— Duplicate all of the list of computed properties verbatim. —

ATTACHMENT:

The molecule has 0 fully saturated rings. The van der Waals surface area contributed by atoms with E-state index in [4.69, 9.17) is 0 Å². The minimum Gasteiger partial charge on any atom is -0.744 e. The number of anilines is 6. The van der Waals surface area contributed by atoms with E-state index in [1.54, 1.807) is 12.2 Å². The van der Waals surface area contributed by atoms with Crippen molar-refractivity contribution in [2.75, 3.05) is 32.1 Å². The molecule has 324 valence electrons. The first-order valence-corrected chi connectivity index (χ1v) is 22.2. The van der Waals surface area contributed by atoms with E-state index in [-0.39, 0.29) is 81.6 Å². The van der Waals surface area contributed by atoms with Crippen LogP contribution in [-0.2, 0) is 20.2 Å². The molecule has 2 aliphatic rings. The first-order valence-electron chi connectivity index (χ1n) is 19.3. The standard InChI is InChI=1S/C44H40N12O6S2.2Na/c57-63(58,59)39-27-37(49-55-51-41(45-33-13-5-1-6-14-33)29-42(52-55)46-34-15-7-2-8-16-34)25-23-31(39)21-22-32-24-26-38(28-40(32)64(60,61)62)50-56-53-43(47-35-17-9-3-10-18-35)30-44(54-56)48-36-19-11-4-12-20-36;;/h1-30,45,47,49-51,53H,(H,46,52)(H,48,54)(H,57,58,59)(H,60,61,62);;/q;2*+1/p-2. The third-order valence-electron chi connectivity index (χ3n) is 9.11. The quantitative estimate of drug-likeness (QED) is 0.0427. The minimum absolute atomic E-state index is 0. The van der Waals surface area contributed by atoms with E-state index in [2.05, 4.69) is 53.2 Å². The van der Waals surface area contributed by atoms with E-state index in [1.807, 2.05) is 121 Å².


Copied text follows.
The molecule has 0 fully saturated rings. The van der Waals surface area contributed by atoms with E-state index in [4.69, 9.17) is 0 Å². The minimum Gasteiger partial charge on any atom is -0.744 e. The number of anilines is 6. The van der Waals surface area contributed by atoms with E-state index in [1.54, 1.807) is 12.2 Å². The van der Waals surface area contributed by atoms with Crippen molar-refractivity contribution in [2.75, 3.05) is 32.1 Å². The molecule has 324 valence electrons. The first-order valence-corrected chi connectivity index (χ1v) is 22.2. The van der Waals surface area contributed by atoms with E-state index in [-0.39, 0.29) is 81.6 Å². The van der Waals surface area contributed by atoms with Crippen LogP contribution in [-0.2, 0) is 20.2 Å². The molecule has 2 aliphatic rings. The first-order valence-electron chi connectivity index (χ1n) is 19.3. The standard InChI is InChI=1S/C44H40N12O6S2.2Na/c57-63(58,59)39-27-37(49-55-51-41(45-33-13-5-1-6-14-33)29-42(52-55)46-34-15-7-2-8-16-34)25-23-31(39)21-22-32-24-26-38(28-40(32)64(60,61)62)50-56-53-43(47-35-17-9-3-10-18-35)30-44(54-56)48-36-19-11-4-12-20-36;;/h1-30,45,47,49-51,53H,(H,46,52)(H,48,54)(H,57,58,59)(H,60,61,62);;/q;2*+1/p-2. The third-order valence-electron chi connectivity index (χ3n) is 9.11. The quantitative estimate of drug-likeness (QED) is 0.0427. The minimum absolute atomic E-state index is 0. The van der Waals surface area contributed by atoms with E-state index in [2.05, 4.69) is 53.2 Å². The van der Waals surface area contributed by atoms with E-state index in [1.807, 2.05) is 121 Å².